Recently I had my DNA genotyped by 23andMe. After working at Sanger for two years, I had been looking forward to finding out what my own genome had to say about myself, particularly regarding my ancestry. I am from Beijing and both of my parents are ethnically Han Chinese – the largest ethnic group which accounts for 92% population in China. Having witnessed my colleagues’ surprise at finding French, Ashkenazi and Scandinavian ancestry in their own DNA data, I could not help but get my hopes up to discover some surprising elements in my own ATGCs.
However, 23andMe left me feeling a little underwhelmed. Its ancestry analysis told me I’m 99.4% East Asian and Native American, a little like finding out that beef is 99.4% cow (something you can not always take from granted in the UK). Compared with the detailed breakdown you receive if you are European, such a vague composition is rather disappointing. Luckily, with a bit of experience in analysing genotype data, I could try other means. I combined my genotype with the east Asian cohort from our Inflammatory Bowel Disease (IBD) studies, and did a standard Principal Component Analysis (PCA) using WDIST, an experimental rewrite of the PLINK command-line tool which benefits from a vastly improved speed-up of the Identity-by-descent (—genome) calculation.
Looking at the bright yellow dot in the IBD-PCA plot — I am right in between China and Korea! Maybe I am related to Korean? In fact, my mother’s family name ‘Cui’( 崔 ) is a common surname for the Korean ethnic group in China. There are roughly two million people in China with Korean ethnicity, most of whom are resident in Northeast China. My mum’s side of the family is from Liaoning province, one of the three provinces where most of the ethnic Korean population lives. The distances between Liaoning, Korea and Japan seem to support what my DNA is trying to tell me. Without further ado, I called my family to ask if there were any family secrets to share. Rather disappointingly (for me), none of them had any stories to support my hypothesis and they were quite confident that we are 100% Han Chinese.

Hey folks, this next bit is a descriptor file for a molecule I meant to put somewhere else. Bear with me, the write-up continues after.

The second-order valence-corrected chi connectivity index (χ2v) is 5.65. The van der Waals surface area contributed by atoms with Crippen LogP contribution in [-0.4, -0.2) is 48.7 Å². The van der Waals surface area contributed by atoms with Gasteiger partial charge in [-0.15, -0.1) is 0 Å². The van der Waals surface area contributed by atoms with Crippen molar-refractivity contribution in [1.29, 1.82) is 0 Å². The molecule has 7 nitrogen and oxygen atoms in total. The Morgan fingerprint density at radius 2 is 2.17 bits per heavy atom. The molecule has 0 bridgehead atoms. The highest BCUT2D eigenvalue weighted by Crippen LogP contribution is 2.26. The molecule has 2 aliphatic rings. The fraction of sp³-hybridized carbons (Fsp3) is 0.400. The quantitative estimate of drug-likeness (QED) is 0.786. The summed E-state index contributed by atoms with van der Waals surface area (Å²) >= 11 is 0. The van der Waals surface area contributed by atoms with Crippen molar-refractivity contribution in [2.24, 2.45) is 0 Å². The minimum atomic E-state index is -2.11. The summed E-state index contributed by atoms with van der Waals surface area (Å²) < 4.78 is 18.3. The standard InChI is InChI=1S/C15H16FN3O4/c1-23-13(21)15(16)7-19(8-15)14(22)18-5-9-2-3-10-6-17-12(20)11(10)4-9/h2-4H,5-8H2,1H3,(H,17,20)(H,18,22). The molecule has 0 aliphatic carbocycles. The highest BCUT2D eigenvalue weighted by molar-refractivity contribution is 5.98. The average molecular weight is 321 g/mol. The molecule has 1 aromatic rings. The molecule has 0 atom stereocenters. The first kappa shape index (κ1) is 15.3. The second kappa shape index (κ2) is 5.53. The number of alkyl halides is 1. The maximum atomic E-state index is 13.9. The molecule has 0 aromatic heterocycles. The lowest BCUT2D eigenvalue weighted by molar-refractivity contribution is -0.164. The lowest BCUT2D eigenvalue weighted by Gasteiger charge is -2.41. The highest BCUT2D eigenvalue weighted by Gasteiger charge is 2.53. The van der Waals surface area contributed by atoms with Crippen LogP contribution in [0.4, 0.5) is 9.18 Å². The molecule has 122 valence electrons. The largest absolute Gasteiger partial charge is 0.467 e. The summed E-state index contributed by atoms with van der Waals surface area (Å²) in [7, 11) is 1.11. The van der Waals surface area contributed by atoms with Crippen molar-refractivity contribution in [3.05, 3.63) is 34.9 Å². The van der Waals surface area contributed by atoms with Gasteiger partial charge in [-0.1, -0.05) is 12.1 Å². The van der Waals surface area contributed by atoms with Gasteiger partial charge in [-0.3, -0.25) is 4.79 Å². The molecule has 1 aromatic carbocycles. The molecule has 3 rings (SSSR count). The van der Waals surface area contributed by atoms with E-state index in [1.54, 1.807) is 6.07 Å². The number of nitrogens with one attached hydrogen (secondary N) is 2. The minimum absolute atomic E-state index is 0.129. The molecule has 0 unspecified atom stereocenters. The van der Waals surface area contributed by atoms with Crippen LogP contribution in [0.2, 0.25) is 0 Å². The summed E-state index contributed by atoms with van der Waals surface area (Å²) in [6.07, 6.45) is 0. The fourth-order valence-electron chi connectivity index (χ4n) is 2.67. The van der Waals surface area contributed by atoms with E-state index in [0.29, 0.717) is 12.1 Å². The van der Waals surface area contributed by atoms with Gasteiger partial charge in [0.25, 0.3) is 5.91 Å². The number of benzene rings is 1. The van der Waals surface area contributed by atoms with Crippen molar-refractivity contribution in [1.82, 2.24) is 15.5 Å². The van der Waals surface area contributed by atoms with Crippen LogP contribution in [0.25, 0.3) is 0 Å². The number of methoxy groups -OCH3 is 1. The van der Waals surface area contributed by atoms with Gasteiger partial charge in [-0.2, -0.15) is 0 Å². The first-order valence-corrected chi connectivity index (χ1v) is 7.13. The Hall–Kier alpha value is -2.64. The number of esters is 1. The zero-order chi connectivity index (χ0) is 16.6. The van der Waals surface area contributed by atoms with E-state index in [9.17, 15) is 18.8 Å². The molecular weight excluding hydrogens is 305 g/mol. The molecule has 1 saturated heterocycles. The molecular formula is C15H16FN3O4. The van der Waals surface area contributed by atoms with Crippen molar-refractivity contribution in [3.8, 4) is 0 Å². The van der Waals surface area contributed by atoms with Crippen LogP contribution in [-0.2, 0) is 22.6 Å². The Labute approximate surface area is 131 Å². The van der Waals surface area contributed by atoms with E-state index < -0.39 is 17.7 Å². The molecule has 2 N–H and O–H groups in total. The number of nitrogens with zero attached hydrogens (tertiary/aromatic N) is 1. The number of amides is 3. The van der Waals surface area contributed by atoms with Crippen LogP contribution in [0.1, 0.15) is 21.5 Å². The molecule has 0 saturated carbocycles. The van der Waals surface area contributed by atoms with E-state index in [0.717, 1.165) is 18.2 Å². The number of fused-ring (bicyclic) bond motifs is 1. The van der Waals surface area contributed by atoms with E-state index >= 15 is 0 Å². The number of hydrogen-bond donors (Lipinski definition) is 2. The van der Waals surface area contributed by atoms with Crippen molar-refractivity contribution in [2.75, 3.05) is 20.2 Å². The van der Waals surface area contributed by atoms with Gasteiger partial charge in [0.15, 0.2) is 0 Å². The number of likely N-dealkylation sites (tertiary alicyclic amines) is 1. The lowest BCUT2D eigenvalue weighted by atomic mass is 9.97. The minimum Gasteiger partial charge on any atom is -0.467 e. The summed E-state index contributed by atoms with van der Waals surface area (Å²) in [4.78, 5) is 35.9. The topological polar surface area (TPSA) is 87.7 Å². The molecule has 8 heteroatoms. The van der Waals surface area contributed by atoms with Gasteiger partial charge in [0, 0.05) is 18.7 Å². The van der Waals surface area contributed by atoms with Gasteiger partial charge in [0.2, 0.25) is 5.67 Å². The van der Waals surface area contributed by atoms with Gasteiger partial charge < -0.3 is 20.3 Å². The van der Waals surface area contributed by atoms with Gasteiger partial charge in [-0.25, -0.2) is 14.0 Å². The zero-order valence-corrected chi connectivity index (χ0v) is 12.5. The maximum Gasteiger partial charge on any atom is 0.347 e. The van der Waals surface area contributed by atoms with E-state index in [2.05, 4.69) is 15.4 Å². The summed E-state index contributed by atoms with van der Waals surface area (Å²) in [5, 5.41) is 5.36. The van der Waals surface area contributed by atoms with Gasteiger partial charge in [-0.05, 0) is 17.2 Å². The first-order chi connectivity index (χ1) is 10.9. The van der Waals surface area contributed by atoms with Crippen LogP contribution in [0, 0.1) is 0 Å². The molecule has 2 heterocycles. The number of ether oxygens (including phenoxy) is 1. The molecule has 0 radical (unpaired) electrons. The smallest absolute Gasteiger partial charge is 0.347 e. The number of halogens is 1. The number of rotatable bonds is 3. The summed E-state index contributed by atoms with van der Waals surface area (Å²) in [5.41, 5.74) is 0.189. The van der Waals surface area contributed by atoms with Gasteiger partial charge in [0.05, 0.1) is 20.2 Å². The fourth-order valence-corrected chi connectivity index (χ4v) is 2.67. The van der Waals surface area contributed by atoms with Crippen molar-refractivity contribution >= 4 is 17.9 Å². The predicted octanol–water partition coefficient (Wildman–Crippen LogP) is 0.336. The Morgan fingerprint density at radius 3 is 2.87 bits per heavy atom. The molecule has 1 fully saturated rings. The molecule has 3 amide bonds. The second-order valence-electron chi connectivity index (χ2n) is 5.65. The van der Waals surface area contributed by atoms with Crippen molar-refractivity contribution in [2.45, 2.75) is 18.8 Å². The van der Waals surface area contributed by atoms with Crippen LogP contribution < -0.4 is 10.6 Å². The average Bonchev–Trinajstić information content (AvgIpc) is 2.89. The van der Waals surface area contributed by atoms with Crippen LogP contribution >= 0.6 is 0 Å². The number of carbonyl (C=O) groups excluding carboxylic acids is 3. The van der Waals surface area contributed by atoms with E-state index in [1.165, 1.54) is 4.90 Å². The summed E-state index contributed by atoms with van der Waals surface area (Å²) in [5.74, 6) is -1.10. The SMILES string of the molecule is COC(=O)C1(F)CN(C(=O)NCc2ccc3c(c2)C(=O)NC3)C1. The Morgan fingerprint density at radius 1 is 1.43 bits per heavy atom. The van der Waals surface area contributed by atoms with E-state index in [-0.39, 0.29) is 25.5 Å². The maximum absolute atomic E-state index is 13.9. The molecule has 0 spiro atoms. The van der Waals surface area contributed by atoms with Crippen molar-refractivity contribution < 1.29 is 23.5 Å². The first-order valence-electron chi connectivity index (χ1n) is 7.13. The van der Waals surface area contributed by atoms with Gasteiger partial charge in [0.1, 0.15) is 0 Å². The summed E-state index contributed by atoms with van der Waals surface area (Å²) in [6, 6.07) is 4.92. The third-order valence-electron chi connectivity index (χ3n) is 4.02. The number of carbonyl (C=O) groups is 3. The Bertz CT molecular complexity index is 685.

Probing further, I also used the online tool interpretome to see where my genome lies using the Human Genome Diversity Project (HGDP). Even though no Korean population was included in HGDP, the HGDP-PCA still indicates that I am much closer to Japanese descent than the average Han person.
Depending on what populations and which SNPs have been included in a study, the plots can vary quit a bit. It is suspicious that the Chinese population is more tightly clustered than the Japanese, which is less than 10% of its size and much more geographically concentrated. Could my ‘relatedness’ to Korean be due to a relatively small Chinese sample size? Indeed, after talking to Jeff, I confirmed most of our IBD samples are collected from Hong Kong (southern China). Could a sample from the northern Han Chinese population bridge the geographical and genetic gap? To test this hypothesis, I combined an additional 137 Han Chinese collected from Beijing in Hapmap3 to the IBD dataset, and re-ran the PCA. The new plot clearly shows a fourth cluster of Northern Han Chinese that lies between Southern Chinese and Korean, and I am right in the middle of it!
While the result is perhaps expected, it is still amazing to see the relationships between genetics and geography in this manner. Culture, language, history and politics may separate two countries, but from a genetic point of view, my fellow countrymen may be further from me than our most “foreign” of neighbours.
Even though I didn’t unravel any untold stories about my family history in the end, the little genomic voyage was fun and I do hope that not far in the future there will be a more concerted effort to gather genome data from the Eastern Asian populations, not just for the purpose of genealogy, but also for the many other benefits that this data can bring.